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Photo: Seth Wenig (AP)

After the first round of the U.S. Open at Shinnecock Hills in Southampton, New York, there was a four-way tie for the lead between Russell Henley, Ian Poulter, Dustin Johnson, and Scott Piercy, all of whom shot a one-under 69. After 18 holes, Shinnecock had yielded just four scores under par while enacting various forms of torture on the rest of the field.

Yesterday’s round brought the highest U.S. Open scoring average in the last 25 years, in which 29 players failed to break 80. There were some wild scores out there: Jordan Spieth shot his worst round in a major with 78; His marquee group was rounded out by Rory McIlroy and Phil Mickelson, who shot 80 and 77, respectively; Tiger Woods triple-bogeyed his first hole and went on to shoot 78; sectional qualifier Scott Gregory finished the day shooting 92, becoming the first man to shoot over 90 in a U.S. Open since 2002.


Shinnecock is a tough course to begin with, known for its deep rough that hugs close to fairways and greens, and it was rendered even more difficult yesterday by the weather and particularly cruel pin placements. The wind was whipping across the course all day, and that made it even harder for players to attack the pins that were stuck in hard-to-reach corners. All these factors left players facing nightmarish shots, such as this one Bryson DeChambeau had to deal with.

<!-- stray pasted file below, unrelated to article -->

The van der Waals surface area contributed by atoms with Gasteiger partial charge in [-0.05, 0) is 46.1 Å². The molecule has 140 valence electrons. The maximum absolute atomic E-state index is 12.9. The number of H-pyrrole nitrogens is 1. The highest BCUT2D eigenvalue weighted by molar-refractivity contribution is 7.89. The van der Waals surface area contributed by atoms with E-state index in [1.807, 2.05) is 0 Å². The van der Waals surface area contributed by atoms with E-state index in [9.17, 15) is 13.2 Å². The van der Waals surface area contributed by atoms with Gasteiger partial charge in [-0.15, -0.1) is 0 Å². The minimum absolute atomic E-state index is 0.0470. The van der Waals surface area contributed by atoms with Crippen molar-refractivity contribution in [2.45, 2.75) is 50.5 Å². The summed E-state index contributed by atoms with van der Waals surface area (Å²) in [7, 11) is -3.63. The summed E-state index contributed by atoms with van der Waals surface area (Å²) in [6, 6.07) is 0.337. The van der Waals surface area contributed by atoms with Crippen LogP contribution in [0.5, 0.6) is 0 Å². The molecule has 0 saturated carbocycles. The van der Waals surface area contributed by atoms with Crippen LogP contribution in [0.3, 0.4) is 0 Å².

DeChambeau wasn’t the only one to experience a moment of exasperation. From ESPN:

At one point, Mickelson, who along with McIlroy declined to speak with reporters after their rounds, became so exasperated when trying to play his ball from near the 12th green — where twice he had walked away from it and had trouble finding it — that he said to a rules official: “I can’t see the ball when I swing. Is there a rule that allows me to see the ball?’’


Mickelson probably wasn’t exaggerating. This is what the rough does to balls that are unfortunate enough to miss the fairway:


Lighter winds are in the forecast for today and the rest of the weekend, but that still leaves players with the deep rough and the impenetrable greens to deal with. If you prefer to see majors won by talented golfers who tame the course with aggressive, ballsy shots, then this U.S. Open probably isn’t going to be for you. The way things are going so far, it looks like the winner will be the one who best survives.

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